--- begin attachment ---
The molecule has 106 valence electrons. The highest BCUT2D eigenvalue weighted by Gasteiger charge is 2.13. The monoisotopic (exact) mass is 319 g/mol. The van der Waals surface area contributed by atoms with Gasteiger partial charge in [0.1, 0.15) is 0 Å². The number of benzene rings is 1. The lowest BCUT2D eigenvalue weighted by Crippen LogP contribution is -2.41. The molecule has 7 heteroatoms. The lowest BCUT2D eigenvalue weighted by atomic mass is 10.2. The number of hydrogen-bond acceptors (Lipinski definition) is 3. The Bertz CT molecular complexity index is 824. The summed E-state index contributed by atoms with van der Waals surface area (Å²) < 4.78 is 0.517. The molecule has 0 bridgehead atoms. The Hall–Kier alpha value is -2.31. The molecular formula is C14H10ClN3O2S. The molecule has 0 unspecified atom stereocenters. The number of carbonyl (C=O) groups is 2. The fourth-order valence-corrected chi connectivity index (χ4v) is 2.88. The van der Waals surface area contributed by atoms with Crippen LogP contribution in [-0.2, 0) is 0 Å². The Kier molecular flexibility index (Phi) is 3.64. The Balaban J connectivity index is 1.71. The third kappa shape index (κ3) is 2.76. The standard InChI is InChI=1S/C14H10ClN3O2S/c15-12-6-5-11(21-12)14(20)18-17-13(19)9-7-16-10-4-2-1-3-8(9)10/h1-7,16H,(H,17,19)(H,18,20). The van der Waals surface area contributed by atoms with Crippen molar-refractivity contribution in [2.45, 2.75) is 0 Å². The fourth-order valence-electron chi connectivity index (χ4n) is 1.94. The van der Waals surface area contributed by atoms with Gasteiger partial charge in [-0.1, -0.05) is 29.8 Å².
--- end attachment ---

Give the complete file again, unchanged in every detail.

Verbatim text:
The molecule has 106 valence electrons. The highest BCUT2D eigenvalue weighted by Gasteiger charge is 2.13. The monoisotopic (exact) mass is 319 g/mol. The van der Waals surface area contributed by atoms with Gasteiger partial charge in [0.1, 0.15) is 0 Å². The number of benzene rings is 1. The lowest BCUT2D eigenvalue weighted by Crippen LogP contribution is -2.41. The molecule has 7 heteroatoms. The lowest BCUT2D eigenvalue weighted by atomic mass is 10.2. The number of hydrogen-bond acceptors (Lipinski definition) is 3. The Bertz CT molecular complexity index is 824. The summed E-state index contributed by atoms with van der Waals surface area (Å²) < 4.78 is 0.517. The molecule has 0 bridgehead atoms. The Hall–Kier alpha value is -2.31. The molecular formula is C14H10ClN3O2S. The molecule has 0 unspecified atom stereocenters. The number of carbonyl (C=O) groups is 2. The fourth-order valence-corrected chi connectivity index (χ4v) is 2.88. The van der Waals surface area contributed by atoms with Crippen LogP contribution in [-0.2, 0) is 0 Å². The Kier molecular flexibility index (Phi) is 3.64. The Balaban J connectivity index is 1.71. The third kappa shape index (κ3) is 2.76. The standard InChI is InChI=1S/C14H10ClN3O2S/c15-12-6-5-11(21-12)14(20)18-17-13(19)9-7-16-10-4-2-1-3-8(9)10/h1-7,16H,(H,17,19)(H,18,20). The van der Waals surface area contributed by atoms with Crippen molar-refractivity contribution in [2.45, 2.75) is 0 Å². The fourth-order valence-electron chi connectivity index (χ4n) is 1.94. The van der Waals surface area contributed by atoms with Gasteiger partial charge in [-0.1, -0.05) is 29.8 Å².